object

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ob·ject

(ob'jekt),
1. Anything to which thought or action is directed.
2. In psychoanalysis, that through which an instinct can achieve its aim.
3. In psychoanalysis, often used synonymously with person.

object

[ob′jəkt]
(in psychology) something through which an instinct can achieve its goal; in psychoanalytic terms, a person other than self. See also object relations.

OBJECT

Urology A clinical trial–Overactive Bladder: Judging Effective Control and Treatment

ob·ject

(ob'jekt)
1. Anything to which thought or action is directed.
2. In psychoanalysis, that through which an instinct can achieve its aim.
3. In psychoanalysis, often used synonymously with person.

Object 

1. Something that has a fixed shape or form that you can touch or see.
2. Anything from which an image is formed by an optical system.
extended o. An object consisting of many point objects separated laterally to form a certain shape (e.g. trees, people). See beam of light; pencil of light; extended source.
o. plane See object plane.
point o. A small component of an extended object, in relation to an optical system. If the point object is situated on the axis of an optical system it gives rise to the axial ray and it is referred to as the axial point object.
real o. 
An object from which emergent rays diverge.
o. of regard See point of fixation.
o. space See image space.
virtual o. One towards which incident rays are converging after refraction or reflection. Example: a positive lens forms an image of an object placed beyond its anterior focal point. Introducing a mirror between the lens and the image makes that image become a virtual object. See virtual image.
References in periodicals archive ?
For this reason, the same behavior from a nonsmoker might be objectionably paternalistic.
another, the instantiation of objectionably divisive or exclusionary
at *6 (emphasis added) (finding first, the nature of the harassment was sexual; second, the conduct's alleged frequency and duration--two school years in a three-year period--qualified it as "severe, pervasive and objectionably offensive"; and third, the fact that Dane stopped attending Hudson Area Schools after the ninth grade was sufficient evidence of a deprivation of access to educational opportunities or benefits).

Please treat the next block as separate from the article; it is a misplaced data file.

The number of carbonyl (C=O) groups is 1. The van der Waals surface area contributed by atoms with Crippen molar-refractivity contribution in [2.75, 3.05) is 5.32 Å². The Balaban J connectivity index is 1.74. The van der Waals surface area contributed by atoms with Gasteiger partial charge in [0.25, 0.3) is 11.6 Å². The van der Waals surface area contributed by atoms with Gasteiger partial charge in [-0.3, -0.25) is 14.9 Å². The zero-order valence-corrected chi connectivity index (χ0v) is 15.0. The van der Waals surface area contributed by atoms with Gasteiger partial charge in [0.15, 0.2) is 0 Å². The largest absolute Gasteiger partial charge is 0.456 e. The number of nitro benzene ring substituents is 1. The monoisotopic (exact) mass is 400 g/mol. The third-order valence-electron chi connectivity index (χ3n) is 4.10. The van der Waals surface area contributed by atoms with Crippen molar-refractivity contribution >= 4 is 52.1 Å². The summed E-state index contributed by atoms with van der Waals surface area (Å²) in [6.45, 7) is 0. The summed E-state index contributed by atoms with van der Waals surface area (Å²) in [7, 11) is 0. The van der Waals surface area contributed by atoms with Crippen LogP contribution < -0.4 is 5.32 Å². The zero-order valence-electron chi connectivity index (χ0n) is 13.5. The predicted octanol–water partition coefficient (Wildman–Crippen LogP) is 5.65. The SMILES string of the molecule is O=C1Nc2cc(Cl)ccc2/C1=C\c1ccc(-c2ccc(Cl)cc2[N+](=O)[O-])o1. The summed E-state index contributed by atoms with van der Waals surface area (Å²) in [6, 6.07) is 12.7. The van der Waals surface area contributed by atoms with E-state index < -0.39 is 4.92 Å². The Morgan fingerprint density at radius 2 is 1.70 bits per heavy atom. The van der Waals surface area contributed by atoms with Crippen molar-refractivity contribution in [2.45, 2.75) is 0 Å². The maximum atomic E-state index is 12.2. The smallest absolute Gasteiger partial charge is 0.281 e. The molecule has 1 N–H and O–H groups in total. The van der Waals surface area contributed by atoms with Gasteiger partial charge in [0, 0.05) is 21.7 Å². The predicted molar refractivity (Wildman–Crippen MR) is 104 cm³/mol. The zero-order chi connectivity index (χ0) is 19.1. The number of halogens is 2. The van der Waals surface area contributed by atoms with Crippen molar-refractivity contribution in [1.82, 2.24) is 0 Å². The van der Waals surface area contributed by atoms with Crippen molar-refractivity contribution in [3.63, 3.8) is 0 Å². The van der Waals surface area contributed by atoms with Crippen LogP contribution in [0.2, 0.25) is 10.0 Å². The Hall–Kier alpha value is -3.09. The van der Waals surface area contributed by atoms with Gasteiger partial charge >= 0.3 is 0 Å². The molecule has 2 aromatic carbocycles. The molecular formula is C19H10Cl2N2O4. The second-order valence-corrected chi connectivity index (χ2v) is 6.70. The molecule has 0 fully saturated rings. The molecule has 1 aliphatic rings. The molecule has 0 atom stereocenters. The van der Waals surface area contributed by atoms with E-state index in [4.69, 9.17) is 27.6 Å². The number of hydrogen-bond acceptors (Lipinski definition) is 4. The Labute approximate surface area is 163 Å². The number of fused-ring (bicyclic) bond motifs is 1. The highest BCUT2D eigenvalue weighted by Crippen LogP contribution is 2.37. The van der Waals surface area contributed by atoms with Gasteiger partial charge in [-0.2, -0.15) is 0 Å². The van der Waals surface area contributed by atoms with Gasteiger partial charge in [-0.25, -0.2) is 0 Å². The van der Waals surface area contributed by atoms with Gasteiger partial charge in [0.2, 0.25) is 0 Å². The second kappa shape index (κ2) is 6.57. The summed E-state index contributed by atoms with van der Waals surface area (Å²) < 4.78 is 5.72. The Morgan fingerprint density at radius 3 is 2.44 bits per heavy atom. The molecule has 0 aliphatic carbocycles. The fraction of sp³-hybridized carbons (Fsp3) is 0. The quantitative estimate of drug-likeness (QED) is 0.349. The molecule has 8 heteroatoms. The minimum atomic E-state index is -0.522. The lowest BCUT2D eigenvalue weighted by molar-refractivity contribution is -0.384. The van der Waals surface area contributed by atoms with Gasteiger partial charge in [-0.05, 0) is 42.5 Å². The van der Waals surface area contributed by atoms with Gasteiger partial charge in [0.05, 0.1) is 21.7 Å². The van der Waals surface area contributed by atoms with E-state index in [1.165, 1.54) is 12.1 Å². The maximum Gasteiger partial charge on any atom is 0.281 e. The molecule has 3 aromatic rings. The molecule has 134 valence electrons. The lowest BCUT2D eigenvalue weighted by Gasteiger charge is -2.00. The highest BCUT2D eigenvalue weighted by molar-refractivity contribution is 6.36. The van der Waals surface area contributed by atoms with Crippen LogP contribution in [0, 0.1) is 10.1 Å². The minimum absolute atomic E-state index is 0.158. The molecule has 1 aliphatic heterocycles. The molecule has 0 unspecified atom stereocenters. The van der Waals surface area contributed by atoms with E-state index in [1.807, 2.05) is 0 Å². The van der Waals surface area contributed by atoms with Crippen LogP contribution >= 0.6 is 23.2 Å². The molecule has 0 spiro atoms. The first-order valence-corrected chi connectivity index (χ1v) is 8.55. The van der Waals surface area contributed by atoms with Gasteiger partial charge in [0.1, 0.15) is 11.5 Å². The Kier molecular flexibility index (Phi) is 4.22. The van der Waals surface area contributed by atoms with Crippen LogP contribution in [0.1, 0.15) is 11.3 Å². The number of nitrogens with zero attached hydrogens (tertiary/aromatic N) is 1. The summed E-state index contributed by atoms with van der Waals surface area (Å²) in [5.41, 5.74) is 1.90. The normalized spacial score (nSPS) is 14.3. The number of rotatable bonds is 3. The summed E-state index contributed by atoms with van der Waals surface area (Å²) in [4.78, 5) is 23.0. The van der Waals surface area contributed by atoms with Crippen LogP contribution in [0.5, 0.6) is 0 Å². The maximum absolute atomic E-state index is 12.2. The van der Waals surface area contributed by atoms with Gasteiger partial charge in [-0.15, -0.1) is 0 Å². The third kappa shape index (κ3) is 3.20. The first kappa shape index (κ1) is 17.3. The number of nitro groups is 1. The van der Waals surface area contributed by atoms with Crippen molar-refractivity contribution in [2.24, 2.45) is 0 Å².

So why does pursuing deterrence in that case not likewise objectionably harm some as a means of benefiting others?
Most objectionably, it forbids detainees from challenging their confinement through the ancient writ of habeas corpus.
It explains nothing to say that such a restriction should be regarded as an objectionably discriminatory policy, rather than a neutral one, whenever its enforcement involves an intent to discriminate.
On my anti-paternalist view, if there were a society whose members did not want to be democratic, it would be objectionably paternalistic to use coercion to make it democratic.
Congreve's lines, however, offer an attractively religious sentiment without any objectionably sacred content.
1997) (court refused to recognize demeaning remark as actionable under Title VII, stating that Title VII does not guarantee sophistication or proper behavior in the workplace; it only prohibits conduct that is so severe or pervasive as to create an objectionably reasonable hostile or abusive environment).
Most objectionably, didn't Spielberg downplay the heroism of the African slaves in his 1997 historical epic Amistad by focusing too much attention on the efforts of noble white men fighting valiantly for black freedom and, just as perniciously, by sacrificing the development of Djimon Hounsou's wonderful character Cinque for too many close-ups of Matthew McConaughey?
Rather than limit their efforts to the identification of objectionably partisan passages in each of the schoolbooks then in use, Catholics increasingly argued that the central, common textbook in use--the King James Bible--was a sectarian one, and therefore that the entire curriculum required revision.